An Inhumane Trade: human trafficking

“As the fight against human trafficking becomes more normalized, I think the lay understanding of it stops being ‘over there’ and people understand how it happens in their own backyard,” said U.S. State Department ambassador Luis CdeBaca, who oversees the Office to Monitor and Combat Trafficking in Persons.

One of the more infamous streets for prostitution is Sullivan Street near the center of Mexico City where police constantly drive quickly past the cars moving slowly along the sidewalk checking out the young girls waiting for business.

In a Mexican village some 1,800 miles from San Diego, girls and young women are coerced, threatened and forced into a life of prostitution. It is where pimps use the town’s annual Carnival to show off their chicas, luxury vehicles and wealth that builds mansions with distinctive architecture to impress and then lock away victims.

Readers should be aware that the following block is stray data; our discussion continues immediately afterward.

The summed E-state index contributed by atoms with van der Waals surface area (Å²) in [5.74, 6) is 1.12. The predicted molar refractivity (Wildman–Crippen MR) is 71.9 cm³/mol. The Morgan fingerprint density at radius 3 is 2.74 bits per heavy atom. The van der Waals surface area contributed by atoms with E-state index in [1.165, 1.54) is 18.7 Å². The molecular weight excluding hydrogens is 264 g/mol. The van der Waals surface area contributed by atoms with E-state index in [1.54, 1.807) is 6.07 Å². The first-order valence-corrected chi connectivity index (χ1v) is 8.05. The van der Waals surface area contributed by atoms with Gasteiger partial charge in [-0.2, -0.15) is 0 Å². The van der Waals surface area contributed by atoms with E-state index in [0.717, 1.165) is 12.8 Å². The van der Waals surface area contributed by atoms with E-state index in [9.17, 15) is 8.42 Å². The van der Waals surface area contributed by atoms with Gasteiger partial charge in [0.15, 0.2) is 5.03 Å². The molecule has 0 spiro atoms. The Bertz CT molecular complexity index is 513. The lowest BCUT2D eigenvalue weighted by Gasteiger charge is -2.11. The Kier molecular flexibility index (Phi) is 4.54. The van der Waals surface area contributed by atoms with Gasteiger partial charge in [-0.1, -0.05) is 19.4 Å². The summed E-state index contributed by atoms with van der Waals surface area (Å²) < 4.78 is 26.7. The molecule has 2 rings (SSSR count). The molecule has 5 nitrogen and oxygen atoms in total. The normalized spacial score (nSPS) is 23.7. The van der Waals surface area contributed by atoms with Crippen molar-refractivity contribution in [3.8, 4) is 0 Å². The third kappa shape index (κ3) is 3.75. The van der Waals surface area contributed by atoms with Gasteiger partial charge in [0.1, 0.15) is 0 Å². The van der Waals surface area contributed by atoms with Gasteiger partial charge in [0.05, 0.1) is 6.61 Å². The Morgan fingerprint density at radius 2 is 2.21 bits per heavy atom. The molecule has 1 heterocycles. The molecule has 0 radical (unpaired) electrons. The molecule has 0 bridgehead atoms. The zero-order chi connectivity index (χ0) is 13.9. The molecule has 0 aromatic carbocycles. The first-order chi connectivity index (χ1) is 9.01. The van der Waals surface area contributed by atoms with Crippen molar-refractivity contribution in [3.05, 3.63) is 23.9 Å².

Tenancingo is the beginning of a pipeline in an illicit, international trafficking trade where San Diego is a key nexus. This village and others in the state of Tlaxcala generate as much as 80 percent of all Mexican sex traffickers.

The perpetrators include multigenerational families, town officials, neighborhood gossips and lookouts.

Their business scheme is emblematic of systems from Asia to South America, from Eastern Europe to the United States, that profit from the slave labor of men and women. The victims toil in fields, build homes, do housework, beg on streets and work in brothels for little or no compensation.

The spotlight on their plight has grown during the past decade. The United States, Mexico and other countries have passed new laws, advocacy groups have formed to help victims and law-enforcement officials are trying to pursue more of these cases. Successful prosecutions have occurred in San Diego, New York City, Miami and Atlanta.


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